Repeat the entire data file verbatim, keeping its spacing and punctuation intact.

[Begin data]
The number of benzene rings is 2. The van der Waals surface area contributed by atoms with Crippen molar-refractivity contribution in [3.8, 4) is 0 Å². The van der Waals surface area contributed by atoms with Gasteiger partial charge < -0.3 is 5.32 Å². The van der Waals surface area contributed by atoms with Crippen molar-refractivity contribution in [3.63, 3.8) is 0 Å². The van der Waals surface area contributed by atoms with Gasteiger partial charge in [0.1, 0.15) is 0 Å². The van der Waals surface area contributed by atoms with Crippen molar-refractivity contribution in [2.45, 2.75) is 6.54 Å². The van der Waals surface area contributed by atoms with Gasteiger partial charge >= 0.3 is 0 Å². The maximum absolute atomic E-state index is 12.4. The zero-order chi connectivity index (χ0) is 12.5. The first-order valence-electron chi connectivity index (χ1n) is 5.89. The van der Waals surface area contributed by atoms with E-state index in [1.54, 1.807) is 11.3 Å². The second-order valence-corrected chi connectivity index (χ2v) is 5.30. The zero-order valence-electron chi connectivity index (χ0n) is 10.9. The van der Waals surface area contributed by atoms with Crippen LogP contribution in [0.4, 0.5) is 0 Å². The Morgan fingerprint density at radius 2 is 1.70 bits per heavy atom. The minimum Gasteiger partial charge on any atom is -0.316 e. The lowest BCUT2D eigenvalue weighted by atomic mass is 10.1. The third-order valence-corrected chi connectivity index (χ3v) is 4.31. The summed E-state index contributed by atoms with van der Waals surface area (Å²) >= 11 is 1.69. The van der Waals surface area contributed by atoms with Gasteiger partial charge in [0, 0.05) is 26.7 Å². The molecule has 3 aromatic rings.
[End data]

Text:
The number of benzene rings is 2. The van der Waals surface area contributed by atoms with Crippen molar-refractivity contribution in [3.8, 4) is 0 Å². The van der Waals surface area contributed by atoms with Gasteiger partial charge < -0.3 is 5.32 Å². The van der Waals surface area contributed by atoms with Crippen molar-refractivity contribution in [3.63, 3.8) is 0 Å². The van der Waals surface area contributed by atoms with Gasteiger partial charge in [0.1, 0.15) is 0 Å². The van der Waals surface area contributed by atoms with Crippen molar-refractivity contribution in [2.45, 2.75) is 6.54 Å². The van der Waals surface area contributed by atoms with Gasteiger partial charge >= 0.3 is 0 Å². The maximum absolute atomic E-state index is 12.4. The zero-order chi connectivity index (χ0) is 12.5. The first-order valence-electron chi connectivity index (χ1n) is 5.89. The van der Waals surface area contributed by atoms with E-state index in [1.54, 1.807) is 11.3 Å². The second-order valence-corrected chi connectivity index (χ2v) is 5.30. The zero-order valence-electron chi connectivity index (χ0n) is 10.9. The van der Waals surface area contributed by atoms with Crippen LogP contribution in [0.4, 0.5) is 0 Å². The Morgan fingerprint density at radius 2 is 1.70 bits per heavy atom. The minimum Gasteiger partial charge on any atom is -0.316 e. The lowest BCUT2D eigenvalue weighted by atomic mass is 10.1. The third-order valence-corrected chi connectivity index (χ3v) is 4.31. The summed E-state index contributed by atoms with van der Waals surface area (Å²) >= 11 is 1.69. The van der Waals surface area contributed by atoms with Gasteiger partial charge in [0, 0.05) is 26.7 Å². The molecule has 3 aromatic rings.